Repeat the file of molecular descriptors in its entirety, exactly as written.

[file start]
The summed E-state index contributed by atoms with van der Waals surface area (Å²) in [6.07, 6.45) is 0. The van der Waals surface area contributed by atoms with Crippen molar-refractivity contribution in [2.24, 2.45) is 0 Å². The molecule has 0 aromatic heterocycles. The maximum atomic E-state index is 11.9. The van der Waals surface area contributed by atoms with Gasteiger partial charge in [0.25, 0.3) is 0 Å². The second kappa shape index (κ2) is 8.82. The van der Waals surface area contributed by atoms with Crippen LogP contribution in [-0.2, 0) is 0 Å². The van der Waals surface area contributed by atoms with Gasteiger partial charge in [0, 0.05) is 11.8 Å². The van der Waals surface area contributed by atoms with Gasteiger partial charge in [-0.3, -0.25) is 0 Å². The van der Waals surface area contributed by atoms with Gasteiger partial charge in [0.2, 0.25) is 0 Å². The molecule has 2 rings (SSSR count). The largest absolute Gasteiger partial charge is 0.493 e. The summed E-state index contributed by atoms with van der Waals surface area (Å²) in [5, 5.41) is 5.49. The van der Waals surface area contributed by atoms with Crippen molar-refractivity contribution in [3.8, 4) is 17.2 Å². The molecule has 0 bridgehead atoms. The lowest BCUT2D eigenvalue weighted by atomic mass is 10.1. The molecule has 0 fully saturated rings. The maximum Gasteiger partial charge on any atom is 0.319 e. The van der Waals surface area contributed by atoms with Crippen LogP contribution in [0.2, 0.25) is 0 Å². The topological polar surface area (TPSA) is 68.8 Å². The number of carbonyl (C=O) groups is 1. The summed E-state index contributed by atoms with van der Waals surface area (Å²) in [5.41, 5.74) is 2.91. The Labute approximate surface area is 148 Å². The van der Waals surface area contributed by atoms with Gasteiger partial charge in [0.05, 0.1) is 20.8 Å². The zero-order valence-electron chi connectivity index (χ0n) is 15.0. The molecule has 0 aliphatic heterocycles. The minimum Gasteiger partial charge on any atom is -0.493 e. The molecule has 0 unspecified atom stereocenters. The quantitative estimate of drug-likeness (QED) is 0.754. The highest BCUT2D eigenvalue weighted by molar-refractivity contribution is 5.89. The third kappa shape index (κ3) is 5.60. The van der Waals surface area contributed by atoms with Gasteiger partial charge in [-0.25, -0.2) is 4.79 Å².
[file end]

The summed E-state index contributed by atoms with van der Waals surface area (Å²) in [6.07, 6.45) is 0. The van der Waals surface area contributed by atoms with Crippen molar-refractivity contribution in [2.24, 2.45) is 0 Å². The molecule has 0 aromatic heterocycles. The maximum atomic E-state index is 11.9. The van der Waals surface area contributed by atoms with Gasteiger partial charge in [0.25, 0.3) is 0 Å². The second kappa shape index (κ2) is 8.82. The van der Waals surface area contributed by atoms with Crippen LogP contribution in [-0.2, 0) is 0 Å². The van der Waals surface area contributed by atoms with Gasteiger partial charge in [0, 0.05) is 11.8 Å². The van der Waals surface area contributed by atoms with Gasteiger partial charge in [-0.3, -0.25) is 0 Å². The van der Waals surface area contributed by atoms with Gasteiger partial charge in [0.2, 0.25) is 0 Å². The molecule has 2 rings (SSSR count). The largest absolute Gasteiger partial charge is 0.493 e. The summed E-state index contributed by atoms with van der Waals surface area (Å²) in [5, 5.41) is 5.49. The van der Waals surface area contributed by atoms with Crippen molar-refractivity contribution in [3.8, 4) is 17.2 Å². The molecule has 0 bridgehead atoms. The lowest BCUT2D eigenvalue weighted by atomic mass is 10.1. The molecule has 0 fully saturated rings. The maximum Gasteiger partial charge on any atom is 0.319 e. The van der Waals surface area contributed by atoms with Crippen LogP contribution in [0.2, 0.25) is 0 Å². The topological polar surface area (TPSA) is 68.8 Å². The number of carbonyl (C=O) groups is 1. The summed E-state index contributed by atoms with van der Waals surface area (Å²) in [5.41, 5.74) is 2.91. The Labute approximate surface area is 148 Å². The van der Waals surface area contributed by atoms with Gasteiger partial charge in [0.05, 0.1) is 20.8 Å². The zero-order valence-electron chi connectivity index (χ0n) is 15.0. The molecule has 0 aliphatic heterocycles. The minimum Gasteiger partial charge on any atom is -0.493 e. The molecule has 0 unspecified atom stereocenters. The quantitative estimate of drug-likeness (QED) is 0.754. The highest BCUT2D eigenvalue weighted by molar-refractivity contribution is 5.89. The third kappa shape index (κ3) is 5.60. The van der Waals surface area contributed by atoms with Gasteiger partial charge in [-0.25, -0.2) is 4.79 Å².